ATF Tests 3D-Printed Guns, Finds They Go "Bang"

3D-printed Liberator handgunPerhaps a little late to the game, the
Bureau of Alcohol, Tobacco, Firearms, and Explosives has joined its
counterparts in
Austria, Germany, and elsewhere
in purchasing 3D printers to
see what this fuss about what Reason’s Brian Doherty calls
unstoppable plastic gun
” is about. Like everybody else, the
folks at the all-you-need-is-a band-and-it’s-a-party agency
discovered that 3D-printed guns do, in fact, go bang, though
whether they do so in the intended way depends on the material you
use to build them.

The ATF chose the Liberator, the first successfully fired model,
to test. Innovators have since moved on to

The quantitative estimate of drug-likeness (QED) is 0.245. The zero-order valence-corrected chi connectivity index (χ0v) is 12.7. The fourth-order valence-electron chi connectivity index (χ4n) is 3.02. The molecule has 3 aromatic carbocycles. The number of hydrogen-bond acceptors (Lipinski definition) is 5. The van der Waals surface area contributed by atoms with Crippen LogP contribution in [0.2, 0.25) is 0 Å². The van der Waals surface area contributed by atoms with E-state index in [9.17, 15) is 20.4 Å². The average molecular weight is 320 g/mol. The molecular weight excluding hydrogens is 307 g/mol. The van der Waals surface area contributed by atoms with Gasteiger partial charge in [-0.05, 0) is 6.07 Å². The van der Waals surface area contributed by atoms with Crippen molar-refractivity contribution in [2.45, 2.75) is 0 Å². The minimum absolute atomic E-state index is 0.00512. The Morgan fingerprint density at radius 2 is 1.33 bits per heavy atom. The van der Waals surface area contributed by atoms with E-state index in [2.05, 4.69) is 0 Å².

, and even a
Model 1911 printed from stainless steel

Videos posted online on the ATF’s YouTube channel (yes, really)
show a Liberator built from ABS plastic firing without drama, while
a model printed in translucent VisiJet
shatters in spectacular fashion
. (Pro tip: Don’t use VisiJet
when printing your own gun.)

A helpful
fact sheet
posted online promises that “ATF makes every effort
to keep abreast of novel firearms technology and firearms
trafficking schemes.” It also outlines the strict regulations
governing firearms manufacture and sale and vows that “ATF
investigates any cases in which technological advances allow
individuals to avoid complying with these laws.”

Of course, the whole advantage of 3D printing technology, and
other innovations that enable DIY manufacture of restricted and
forbidden objects, is that they render the law largely
unenforceable, since the activity takes place away from officious
eyes. You can put any statute you want on the books, but there’s
not much you can do to regulate what goes on in home workshops.

Which is why the Department of Homeland Security has
pronounced 3D-printed guns “impossible” to control

from Hit & Run

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